When I started to dance with Habsburg the hours began to fly by on unrestrained wing. The cha-cha-cha, the samba, my wife’s jealousy, the waltz (Viennese), Worthington dancing with my wife, my manic jealousy, the rumba, the dinner coming, and dessert (a precocious strawberry glace), the bachata, me dancing with my wife, Worthington and Habsburg’s jealousy, Worthington and Habsburg dancing, my jealousy returning, the waltz again, the Virginia reel, the Balboa, the check, me forgetting to tip, the foxtrot, me arm wrestling the carpenter, my wife’s being subpoenaed, then deputized, my first haiku—everything is to me now only a blur, a gentle, well-scented blur that rouses me softly in the night, and calls me collect from airports, saying “Vive la Source, vive la Source.”

Review: Fortinbras’ Acapulco Adventure

This evening Justice Minotaur and Mr. Cornwall dined at a restaurant called Fortinbras’ Acapulco Adventure, which purports to “reimagine what would happen if Fortinbras the elder, king of Norway, had, rather than being slain by King Hamlet, crossed the Atlantic to ancient Mesoamerica and ultimately arrived in the environs of what is now Acapulco after a long overland journey.” (Who had originally imagined this scenario is not identified.) The establishment also “invites Christians of every nation to celebrate, in cuisine, the triumph of Western Europe over the savage inhabitants.” (Reverse of dinner menu, (c) 1992.)

It was unclear whether a sign on the door was intended to evoke pity or relief on the part of the patron: “No longer associated with Human-T Interregional Pet Hospital.”

The two diners, after being seated on a wheel-less tandem bicycle that had been mounted to a sawhorse, were met by a waiter named George Armstrong Custer Piles who offered a complimentary bowl of baked beans. Minotaur refused, saying he did not “want to be tempted to blow unkind wind later in the evening.” Without looking at the menu, Minotaur ordered the El Presidente Burrito with black licorice as a side dish and lukewarm bactrian milk in a paper cup to drink; Cornwall preferred the roast duck a la mode. To save money, Cornwall ordered no drink, figuring he could rinse as needed with melted ice cream.

Minotaur assessed his meal as follows: “When Hannibal crossed the Alps it was positively not for this dish. I imagined the fare would be fit for the president of at least a medium-size nation but it seemed more tailored to someone with more local talents at best–maybe the head of a guild or even a knitting club. The Christian element was helpful, I must admit; as I imagined the men of Cortes massacring the Aztec it seemed to help me work up the needed frenzy to consume the gargantuan but otherwise mediocre offering. Who knew Fortinbras liked so many carrots in his burrito? I was disappointed that when I hoisted the wrap and bit into one end, so many of the nutrients fell out the other end, like druggies scampering down the fire escape when the police knock at the front. I did not know their policy on leftovers, so I surreptitiously pocketed the escaped remnants and intend to mail them to my cousin in Prague as a birthday gag.”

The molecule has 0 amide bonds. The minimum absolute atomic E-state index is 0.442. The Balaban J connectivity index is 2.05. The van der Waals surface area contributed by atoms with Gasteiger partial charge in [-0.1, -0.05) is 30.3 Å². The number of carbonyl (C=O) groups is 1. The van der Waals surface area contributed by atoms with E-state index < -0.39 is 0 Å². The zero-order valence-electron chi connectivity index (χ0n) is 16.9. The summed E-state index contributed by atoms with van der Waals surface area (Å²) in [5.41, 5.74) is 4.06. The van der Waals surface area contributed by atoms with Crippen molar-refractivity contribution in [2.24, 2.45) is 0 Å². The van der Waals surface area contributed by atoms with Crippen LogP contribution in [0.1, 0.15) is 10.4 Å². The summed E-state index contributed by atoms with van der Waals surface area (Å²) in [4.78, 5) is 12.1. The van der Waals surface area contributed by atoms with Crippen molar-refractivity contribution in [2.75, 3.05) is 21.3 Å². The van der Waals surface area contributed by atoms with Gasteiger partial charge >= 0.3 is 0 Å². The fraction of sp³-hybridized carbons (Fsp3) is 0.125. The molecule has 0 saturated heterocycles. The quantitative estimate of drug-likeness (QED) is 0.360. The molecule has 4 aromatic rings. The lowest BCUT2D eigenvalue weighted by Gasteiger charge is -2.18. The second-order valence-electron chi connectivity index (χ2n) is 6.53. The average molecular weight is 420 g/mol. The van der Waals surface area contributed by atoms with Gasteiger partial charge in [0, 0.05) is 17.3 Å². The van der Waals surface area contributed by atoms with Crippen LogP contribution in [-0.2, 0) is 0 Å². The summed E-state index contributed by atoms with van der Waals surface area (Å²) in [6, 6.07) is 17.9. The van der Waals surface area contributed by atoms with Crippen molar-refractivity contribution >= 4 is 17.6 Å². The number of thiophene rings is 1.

Mr. Cornwall adds the following observations on his own meal: the fowl was cooked in water, not roasted as promised, and within arm’s reach. This transpired in a large hot tub occupied by a hairy man wearing a knight’s helmet, surrounded by several women in 1920s-era swimming trunks. Though no signage explicitly stated as much, apparently this was the alternative ending imagined to the tale of the Scandinavian monarch. The duck was only one of several deceased animals cooking in the bath water, and the kitchen staff was probably not aware of some of them being in there. After an adequate time in the whirlpool, the bird was prepared by being spun about in a large blender and was served chopped feathers, bill, feet, and all–under the rationale that this is the same way the lion or the bear consumes a bird. The ice cream was not bad.